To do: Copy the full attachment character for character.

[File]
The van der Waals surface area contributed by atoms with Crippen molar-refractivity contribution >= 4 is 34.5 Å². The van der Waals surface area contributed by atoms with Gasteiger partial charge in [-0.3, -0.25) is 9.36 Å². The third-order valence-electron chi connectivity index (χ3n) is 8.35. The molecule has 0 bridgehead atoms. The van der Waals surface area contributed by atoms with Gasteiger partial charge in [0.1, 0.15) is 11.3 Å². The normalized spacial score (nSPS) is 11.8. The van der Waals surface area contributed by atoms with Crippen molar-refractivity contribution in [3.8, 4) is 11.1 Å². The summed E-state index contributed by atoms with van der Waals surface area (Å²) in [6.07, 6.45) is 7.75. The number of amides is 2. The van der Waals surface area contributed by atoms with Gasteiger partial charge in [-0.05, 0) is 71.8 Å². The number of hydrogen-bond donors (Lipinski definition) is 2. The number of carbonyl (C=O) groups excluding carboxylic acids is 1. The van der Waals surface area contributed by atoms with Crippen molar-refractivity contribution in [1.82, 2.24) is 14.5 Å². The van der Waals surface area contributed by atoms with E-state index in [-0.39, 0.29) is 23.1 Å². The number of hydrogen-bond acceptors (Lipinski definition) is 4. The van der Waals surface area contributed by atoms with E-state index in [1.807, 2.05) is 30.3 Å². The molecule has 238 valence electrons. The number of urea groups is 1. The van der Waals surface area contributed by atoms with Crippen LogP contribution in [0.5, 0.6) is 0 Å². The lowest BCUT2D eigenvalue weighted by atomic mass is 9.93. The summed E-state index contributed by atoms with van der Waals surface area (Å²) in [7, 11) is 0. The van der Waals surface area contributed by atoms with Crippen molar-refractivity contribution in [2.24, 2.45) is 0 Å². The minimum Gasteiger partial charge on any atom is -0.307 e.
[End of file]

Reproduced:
The van der Waals surface area contributed by atoms with Crippen molar-refractivity contribution >= 4 is 34.5 Å². The van der Waals surface area contributed by atoms with Gasteiger partial charge in [-0.3, -0.25) is 9.36 Å². The third-order valence-electron chi connectivity index (χ3n) is 8.35. The molecule has 0 bridgehead atoms. The van der Waals surface area contributed by atoms with Gasteiger partial charge in [0.1, 0.15) is 11.3 Å². The normalized spacial score (nSPS) is 11.8. The van der Waals surface area contributed by atoms with Crippen molar-refractivity contribution in [3.8, 4) is 11.1 Å². The summed E-state index contributed by atoms with van der Waals surface area (Å²) in [6.07, 6.45) is 7.75. The number of amides is 2. The van der Waals surface area contributed by atoms with Gasteiger partial charge in [-0.05, 0) is 71.8 Å². The number of hydrogen-bond donors (Lipinski definition) is 2. The number of carbonyl (C=O) groups excluding carboxylic acids is 1. The van der Waals surface area contributed by atoms with Crippen molar-refractivity contribution in [1.82, 2.24) is 14.5 Å². The van der Waals surface area contributed by atoms with E-state index in [-0.39, 0.29) is 23.1 Å². The number of hydrogen-bond acceptors (Lipinski definition) is 4. The van der Waals surface area contributed by atoms with E-state index in [1.807, 2.05) is 30.3 Å². The molecule has 238 valence electrons. The number of urea groups is 1. The van der Waals surface area contributed by atoms with Crippen LogP contribution in [0.5, 0.6) is 0 Å². The lowest BCUT2D eigenvalue weighted by atomic mass is 9.93. The summed E-state index contributed by atoms with van der Waals surface area (Å²) in [7, 11) is 0. The van der Waals surface area contributed by atoms with Crippen molar-refractivity contribution in [2.24, 2.45) is 0 Å². The minimum Gasteiger partial charge on any atom is -0.307 e.